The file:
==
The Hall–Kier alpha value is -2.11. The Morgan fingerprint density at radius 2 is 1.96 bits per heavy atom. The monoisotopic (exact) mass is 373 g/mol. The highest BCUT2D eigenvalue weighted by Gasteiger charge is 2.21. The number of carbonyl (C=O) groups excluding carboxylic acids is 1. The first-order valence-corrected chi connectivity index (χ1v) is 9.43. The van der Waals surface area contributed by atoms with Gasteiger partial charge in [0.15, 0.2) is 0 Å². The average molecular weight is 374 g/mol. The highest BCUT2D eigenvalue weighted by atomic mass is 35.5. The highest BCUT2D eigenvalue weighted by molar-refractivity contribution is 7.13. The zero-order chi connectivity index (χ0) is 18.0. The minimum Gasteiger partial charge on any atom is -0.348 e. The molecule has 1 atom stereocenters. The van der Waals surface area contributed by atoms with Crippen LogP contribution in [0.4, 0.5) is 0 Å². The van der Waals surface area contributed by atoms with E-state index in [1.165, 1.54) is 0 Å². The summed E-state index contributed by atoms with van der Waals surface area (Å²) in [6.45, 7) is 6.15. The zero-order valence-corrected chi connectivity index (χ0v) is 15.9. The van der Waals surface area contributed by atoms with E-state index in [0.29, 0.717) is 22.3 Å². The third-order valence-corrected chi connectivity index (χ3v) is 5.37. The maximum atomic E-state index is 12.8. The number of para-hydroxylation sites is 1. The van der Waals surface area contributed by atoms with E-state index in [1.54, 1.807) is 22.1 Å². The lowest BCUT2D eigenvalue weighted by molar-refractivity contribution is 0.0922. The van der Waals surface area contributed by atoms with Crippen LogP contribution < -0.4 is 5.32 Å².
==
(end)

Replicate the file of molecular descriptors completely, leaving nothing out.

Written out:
The Hall–Kier alpha value is -2.11. The Morgan fingerprint density at radius 2 is 1.96 bits per heavy atom. The monoisotopic (exact) mass is 373 g/mol. The highest BCUT2D eigenvalue weighted by Gasteiger charge is 2.21. The number of carbonyl (C=O) groups excluding carboxylic acids is 1. The first-order valence-corrected chi connectivity index (χ1v) is 9.43. The van der Waals surface area contributed by atoms with Gasteiger partial charge in [0.15, 0.2) is 0 Å². The average molecular weight is 374 g/mol. The highest BCUT2D eigenvalue weighted by atomic mass is 35.5. The highest BCUT2D eigenvalue weighted by molar-refractivity contribution is 7.13. The zero-order chi connectivity index (χ0) is 18.0. The minimum Gasteiger partial charge on any atom is -0.348 e. The molecule has 1 atom stereocenters. The van der Waals surface area contributed by atoms with Crippen LogP contribution in [0.4, 0.5) is 0 Å². The van der Waals surface area contributed by atoms with E-state index in [1.165, 1.54) is 0 Å². The summed E-state index contributed by atoms with van der Waals surface area (Å²) in [6.45, 7) is 6.15. The zero-order valence-corrected chi connectivity index (χ0v) is 15.9. The van der Waals surface area contributed by atoms with E-state index in [0.29, 0.717) is 22.3 Å². The third-order valence-corrected chi connectivity index (χ3v) is 5.37. The maximum atomic E-state index is 12.8. The number of para-hydroxylation sites is 1. The van der Waals surface area contributed by atoms with E-state index in [1.54, 1.807) is 22.1 Å². The lowest BCUT2D eigenvalue weighted by molar-refractivity contribution is 0.0922. The van der Waals surface area contributed by atoms with Crippen LogP contribution < -0.4 is 5.32 Å².